I'm a very new Latin learner - I'm using Lingua Latina as my primary text to become fluent in reading (with the 'college' supplement and other texts for additional clarification).

I'm on chapter 6 (line number 20), and there is a sentence that I can not quite figure out:

Iulius ab oppido ad villam suam it.

The text is describing our hero Iulius (male) as traveling along Roman roads from the town to his villa. But I'm not sure I understand why 'suam' is there in the feminine form? Is it not HIS villa?

Thanks for the help!

  • 2
    Well-asked question. Welcome to the site!
    – brianpck
    Commented Dec 2, 2016 at 18:48
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    I wonder about the text if this didn't come up until Chapter 6. I admire any effort to learn any language, but you might want to do a rolling review of the material covered so far. Commented Dec 3, 2016 at 0:59
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    @user3131341, I converted your answer into a comment because it did not answer the question. I suggest you take a look at our tour. Welcome to the site! If you have questions about Latin or answers to existing questions, go ahead and post them.
    – Joonas Ilmavirta
    Commented Dec 4, 2016 at 11:00
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    @user3131341 - Lingua Latina is a particular textbook designed for total language emersion (no 'support' language), and the 'chapters' are rather short latin texts meant to introduce grammar and vocabulary. The passages (at least in the first part of the book) consist of 3 - 4 pages. As you can imagine, 'Chapter 6' is still very basic language, just touching on passive voice for the first time, etc. Commented Dec 4, 2016 at 16:26
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    @user3131341 Part of the glory of Lingua Latina Per Se Illustrata is that it doesn't explain very much about this kind of thing. The book is written entirely in Latin; you infer both vocabulary and grammar from context. So, it is only natural, and indeed an essential part of the learning process, to occasionally find yourself puzzled about things like this. Usually the answer dawns on you after a while, but it's wise to ask a question when you're stuck, too. (FWIW, I recommend completely eschewing all the English-language supplementary materials.)
    – Ben Kovitz
    Commented Dec 7, 2016 at 6:53

3 Answers 3


This is a really common stumbling block for those approaching Latin from the background of a language like English, so it merits a careful step-by-step explanation. I'll break my response into two steps:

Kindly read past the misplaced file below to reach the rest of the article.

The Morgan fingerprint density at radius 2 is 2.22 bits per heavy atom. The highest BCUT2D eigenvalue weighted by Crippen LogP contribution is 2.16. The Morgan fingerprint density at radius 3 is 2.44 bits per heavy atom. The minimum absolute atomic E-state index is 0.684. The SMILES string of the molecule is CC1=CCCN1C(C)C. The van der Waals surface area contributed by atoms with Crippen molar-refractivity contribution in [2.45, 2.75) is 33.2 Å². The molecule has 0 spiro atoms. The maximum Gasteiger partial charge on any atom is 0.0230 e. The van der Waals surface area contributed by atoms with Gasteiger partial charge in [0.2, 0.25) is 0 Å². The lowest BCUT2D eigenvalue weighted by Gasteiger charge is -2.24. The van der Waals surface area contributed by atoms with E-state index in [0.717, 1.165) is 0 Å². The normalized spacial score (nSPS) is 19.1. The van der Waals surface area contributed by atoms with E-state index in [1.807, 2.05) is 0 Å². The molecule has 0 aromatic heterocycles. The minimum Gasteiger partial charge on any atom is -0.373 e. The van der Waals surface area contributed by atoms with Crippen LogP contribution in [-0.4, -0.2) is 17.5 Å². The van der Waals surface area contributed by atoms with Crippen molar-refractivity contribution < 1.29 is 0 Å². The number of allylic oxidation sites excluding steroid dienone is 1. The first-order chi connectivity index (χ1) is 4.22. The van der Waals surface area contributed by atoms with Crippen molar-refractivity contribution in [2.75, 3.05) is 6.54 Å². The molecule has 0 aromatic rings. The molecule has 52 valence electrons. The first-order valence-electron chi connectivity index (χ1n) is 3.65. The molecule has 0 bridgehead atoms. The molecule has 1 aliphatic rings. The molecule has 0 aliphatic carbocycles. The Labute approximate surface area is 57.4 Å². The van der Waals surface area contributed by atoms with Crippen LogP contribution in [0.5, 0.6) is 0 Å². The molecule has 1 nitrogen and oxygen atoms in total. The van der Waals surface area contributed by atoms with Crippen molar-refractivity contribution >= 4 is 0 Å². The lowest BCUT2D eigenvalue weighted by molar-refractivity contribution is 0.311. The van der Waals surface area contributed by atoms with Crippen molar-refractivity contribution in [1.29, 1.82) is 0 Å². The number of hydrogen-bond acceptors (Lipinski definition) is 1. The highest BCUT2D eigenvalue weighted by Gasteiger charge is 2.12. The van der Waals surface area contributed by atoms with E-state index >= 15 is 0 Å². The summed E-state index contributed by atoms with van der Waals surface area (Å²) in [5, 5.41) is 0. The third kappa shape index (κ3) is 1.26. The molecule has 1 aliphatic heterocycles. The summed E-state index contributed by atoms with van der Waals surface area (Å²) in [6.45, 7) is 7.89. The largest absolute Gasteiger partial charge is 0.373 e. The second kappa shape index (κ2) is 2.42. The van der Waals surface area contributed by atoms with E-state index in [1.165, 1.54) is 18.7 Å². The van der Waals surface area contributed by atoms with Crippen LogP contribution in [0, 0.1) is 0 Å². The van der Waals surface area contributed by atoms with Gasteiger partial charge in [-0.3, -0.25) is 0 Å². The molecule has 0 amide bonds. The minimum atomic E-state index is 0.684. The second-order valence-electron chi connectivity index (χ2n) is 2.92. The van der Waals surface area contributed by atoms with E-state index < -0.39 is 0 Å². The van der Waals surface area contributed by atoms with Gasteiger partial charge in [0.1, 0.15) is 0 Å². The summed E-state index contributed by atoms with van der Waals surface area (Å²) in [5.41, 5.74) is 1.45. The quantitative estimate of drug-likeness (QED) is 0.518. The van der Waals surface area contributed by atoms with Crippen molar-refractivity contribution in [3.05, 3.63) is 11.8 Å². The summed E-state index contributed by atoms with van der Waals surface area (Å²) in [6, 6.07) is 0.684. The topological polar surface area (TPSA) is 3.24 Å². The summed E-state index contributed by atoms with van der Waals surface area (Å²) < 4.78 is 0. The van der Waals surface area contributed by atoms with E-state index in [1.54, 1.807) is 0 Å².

1. Adjectives agree in case, number, and gender with the noun they modify.
  2. Suus, -a, -um is an adjective.

Adjectives agree with their nouns

Let's start by looking at a simple adjective that doesn't have the "baggage" of an antecedent, like suus. I'll take bonus ("good").

Here are some examples of bonus used with nouns. I will purposely use nouns from the 1st and 2nd declensions to avoid confusion:

  1. Filius bonus ad villam it. - The good son goes to the villa.
  2. Filius ad villam bonam it. - The son goes to the good villa.
  3. Filius domini boni ad villam it. - The son of the good lord goes to the villa.

In this, and all other cases, the adjective bonus agrees in case, number, and gender with the noun it modifies.

Suus is an adjective

Here comes the tricky part: suus, -a, -um functions as a completely normal adjective, just like bonus. Here are some examples:

  1. Filius dominum suum amat - The son loves his lord.
  2. Filia dominum suum amat. - The daughter loves her (!) lord.
  3. Dominus filias suas amat. - *The lord loves his daughters.

Here's the point: the case ending is determined by the thing possessed, not the possessor. The possessor is indicated by the choice of personal pronoun. If it's reflexive 3rd person, it will be suus. If it's first-person singular, it will be meus; 1st-person plural, noster; etc.

Hopefully that clears it up a little. Note that this is the exact same as in many other Romance languages, e.g. French: "Il aime sa fille."

  • thank you so much for the comprehensive coverage. This kind of help is really appreciated - I feel like I've gotten a much better grasp on the concept. Thank you for taking the time to write this up! Commented Dec 4, 2016 at 16:29